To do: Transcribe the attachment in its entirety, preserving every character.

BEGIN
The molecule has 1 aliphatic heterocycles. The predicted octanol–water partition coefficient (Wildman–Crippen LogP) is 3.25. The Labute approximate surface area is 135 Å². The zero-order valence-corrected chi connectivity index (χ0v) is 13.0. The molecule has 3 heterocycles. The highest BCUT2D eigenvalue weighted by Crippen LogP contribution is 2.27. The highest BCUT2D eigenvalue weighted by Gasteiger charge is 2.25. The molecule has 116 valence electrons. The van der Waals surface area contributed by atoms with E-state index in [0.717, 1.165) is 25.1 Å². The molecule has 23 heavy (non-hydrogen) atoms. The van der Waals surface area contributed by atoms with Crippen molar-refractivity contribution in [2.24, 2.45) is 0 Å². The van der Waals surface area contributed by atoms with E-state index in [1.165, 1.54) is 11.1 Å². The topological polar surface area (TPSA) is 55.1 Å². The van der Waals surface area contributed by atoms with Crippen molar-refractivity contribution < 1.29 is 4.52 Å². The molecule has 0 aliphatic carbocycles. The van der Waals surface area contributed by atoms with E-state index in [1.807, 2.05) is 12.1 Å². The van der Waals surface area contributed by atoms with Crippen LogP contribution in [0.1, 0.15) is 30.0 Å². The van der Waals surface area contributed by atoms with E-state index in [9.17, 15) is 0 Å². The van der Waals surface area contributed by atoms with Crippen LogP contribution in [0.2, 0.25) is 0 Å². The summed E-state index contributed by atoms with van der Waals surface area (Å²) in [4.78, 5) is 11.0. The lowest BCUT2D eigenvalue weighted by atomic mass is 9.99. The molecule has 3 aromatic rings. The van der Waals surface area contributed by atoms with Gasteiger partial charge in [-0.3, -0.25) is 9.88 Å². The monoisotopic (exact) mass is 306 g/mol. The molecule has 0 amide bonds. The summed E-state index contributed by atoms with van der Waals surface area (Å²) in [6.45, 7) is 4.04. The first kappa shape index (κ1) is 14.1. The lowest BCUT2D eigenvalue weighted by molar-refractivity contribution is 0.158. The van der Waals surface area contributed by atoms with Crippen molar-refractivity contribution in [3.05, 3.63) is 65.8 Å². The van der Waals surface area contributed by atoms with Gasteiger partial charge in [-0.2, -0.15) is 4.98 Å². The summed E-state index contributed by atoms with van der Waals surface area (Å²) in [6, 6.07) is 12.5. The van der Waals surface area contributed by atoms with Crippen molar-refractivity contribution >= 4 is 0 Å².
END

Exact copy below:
The molecule has 1 aliphatic heterocycles. The predicted octanol–water partition coefficient (Wildman–Crippen LogP) is 3.25. The Labute approximate surface area is 135 Å². The zero-order valence-corrected chi connectivity index (χ0v) is 13.0. The molecule has 3 heterocycles. The highest BCUT2D eigenvalue weighted by Crippen LogP contribution is 2.27. The highest BCUT2D eigenvalue weighted by Gasteiger charge is 2.25. The molecule has 116 valence electrons. The van der Waals surface area contributed by atoms with E-state index in [0.717, 1.165) is 25.1 Å². The molecule has 23 heavy (non-hydrogen) atoms. The van der Waals surface area contributed by atoms with Crippen molar-refractivity contribution in [2.24, 2.45) is 0 Å². The van der Waals surface area contributed by atoms with E-state index in [1.165, 1.54) is 11.1 Å². The topological polar surface area (TPSA) is 55.1 Å². The van der Waals surface area contributed by atoms with Crippen molar-refractivity contribution < 1.29 is 4.52 Å². The molecule has 0 aliphatic carbocycles. The van der Waals surface area contributed by atoms with E-state index in [1.807, 2.05) is 12.1 Å². The van der Waals surface area contributed by atoms with Crippen LogP contribution in [0.1, 0.15) is 30.0 Å². The van der Waals surface area contributed by atoms with E-state index in [9.17, 15) is 0 Å². The van der Waals surface area contributed by atoms with Crippen LogP contribution in [0.2, 0.25) is 0 Å². The summed E-state index contributed by atoms with van der Waals surface area (Å²) in [4.78, 5) is 11.0. The lowest BCUT2D eigenvalue weighted by atomic mass is 9.99. The molecule has 3 aromatic rings. The van der Waals surface area contributed by atoms with Gasteiger partial charge in [-0.3, -0.25) is 9.88 Å². The monoisotopic (exact) mass is 306 g/mol. The molecule has 0 amide bonds. The summed E-state index contributed by atoms with van der Waals surface area (Å²) in [6.45, 7) is 4.04. The first kappa shape index (κ1) is 14.1. The lowest BCUT2D eigenvalue weighted by molar-refractivity contribution is 0.158. The van der Waals surface area contributed by atoms with Crippen molar-refractivity contribution in [3.05, 3.63) is 65.8 Å². The van der Waals surface area contributed by atoms with Gasteiger partial charge in [-0.2, -0.15) is 4.98 Å². The summed E-state index contributed by atoms with van der Waals surface area (Å²) in [6, 6.07) is 12.5. The van der Waals surface area contributed by atoms with Crippen molar-refractivity contribution >= 4 is 0 Å².